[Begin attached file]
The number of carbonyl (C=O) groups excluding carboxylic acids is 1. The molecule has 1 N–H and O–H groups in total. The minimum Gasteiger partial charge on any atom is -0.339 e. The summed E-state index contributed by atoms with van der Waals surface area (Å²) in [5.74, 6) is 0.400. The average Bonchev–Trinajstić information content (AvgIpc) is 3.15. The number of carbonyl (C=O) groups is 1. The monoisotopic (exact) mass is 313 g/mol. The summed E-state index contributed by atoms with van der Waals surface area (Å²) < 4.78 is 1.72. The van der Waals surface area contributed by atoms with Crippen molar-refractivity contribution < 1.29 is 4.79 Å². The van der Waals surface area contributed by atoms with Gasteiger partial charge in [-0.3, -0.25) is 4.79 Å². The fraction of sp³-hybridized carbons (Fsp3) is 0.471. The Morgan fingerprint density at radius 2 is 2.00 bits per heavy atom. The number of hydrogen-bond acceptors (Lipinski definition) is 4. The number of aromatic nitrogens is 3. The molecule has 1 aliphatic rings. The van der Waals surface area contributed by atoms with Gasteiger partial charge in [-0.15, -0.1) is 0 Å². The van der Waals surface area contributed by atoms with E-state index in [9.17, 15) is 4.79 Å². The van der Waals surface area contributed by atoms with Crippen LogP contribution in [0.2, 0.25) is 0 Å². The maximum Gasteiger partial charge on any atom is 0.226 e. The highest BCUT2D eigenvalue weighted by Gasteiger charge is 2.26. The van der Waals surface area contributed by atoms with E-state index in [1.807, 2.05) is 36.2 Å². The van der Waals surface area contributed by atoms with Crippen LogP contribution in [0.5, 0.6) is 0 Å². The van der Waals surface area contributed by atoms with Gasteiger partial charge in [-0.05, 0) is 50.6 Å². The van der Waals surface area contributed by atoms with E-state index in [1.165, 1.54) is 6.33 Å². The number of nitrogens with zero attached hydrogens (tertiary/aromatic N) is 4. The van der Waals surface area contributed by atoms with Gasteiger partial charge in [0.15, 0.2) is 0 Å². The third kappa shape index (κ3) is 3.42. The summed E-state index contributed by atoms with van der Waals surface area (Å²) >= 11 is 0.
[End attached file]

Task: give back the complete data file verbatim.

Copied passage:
The number of carbonyl (C=O) groups excluding carboxylic acids is 1. The molecule has 1 N–H and O–H groups in total. The minimum Gasteiger partial charge on any atom is -0.339 e. The summed E-state index contributed by atoms with van der Waals surface area (Å²) in [5.74, 6) is 0.400. The average Bonchev–Trinajstić information content (AvgIpc) is 3.15. The number of carbonyl (C=O) groups is 1. The monoisotopic (exact) mass is 313 g/mol. The summed E-state index contributed by atoms with van der Waals surface area (Å²) < 4.78 is 1.72. The van der Waals surface area contributed by atoms with Crippen molar-refractivity contribution < 1.29 is 4.79 Å². The van der Waals surface area contributed by atoms with Gasteiger partial charge in [-0.3, -0.25) is 4.79 Å². The fraction of sp³-hybridized carbons (Fsp3) is 0.471. The Morgan fingerprint density at radius 2 is 2.00 bits per heavy atom. The number of hydrogen-bond acceptors (Lipinski definition) is 4. The number of aromatic nitrogens is 3. The molecule has 1 aliphatic rings. The van der Waals surface area contributed by atoms with Gasteiger partial charge in [-0.15, -0.1) is 0 Å². The van der Waals surface area contributed by atoms with E-state index in [9.17, 15) is 4.79 Å². The van der Waals surface area contributed by atoms with Crippen LogP contribution in [0.2, 0.25) is 0 Å². The maximum Gasteiger partial charge on any atom is 0.226 e. The highest BCUT2D eigenvalue weighted by Gasteiger charge is 2.26. The van der Waals surface area contributed by atoms with E-state index in [1.807, 2.05) is 36.2 Å². The van der Waals surface area contributed by atoms with Crippen LogP contribution in [0.5, 0.6) is 0 Å². The van der Waals surface area contributed by atoms with Gasteiger partial charge in [-0.05, 0) is 50.6 Å². The van der Waals surface area contributed by atoms with E-state index in [1.165, 1.54) is 6.33 Å². The number of nitrogens with zero attached hydrogens (tertiary/aromatic N) is 4. The van der Waals surface area contributed by atoms with Gasteiger partial charge in [0.15, 0.2) is 0 Å². The third kappa shape index (κ3) is 3.42. The summed E-state index contributed by atoms with van der Waals surface area (Å²) >= 11 is 0.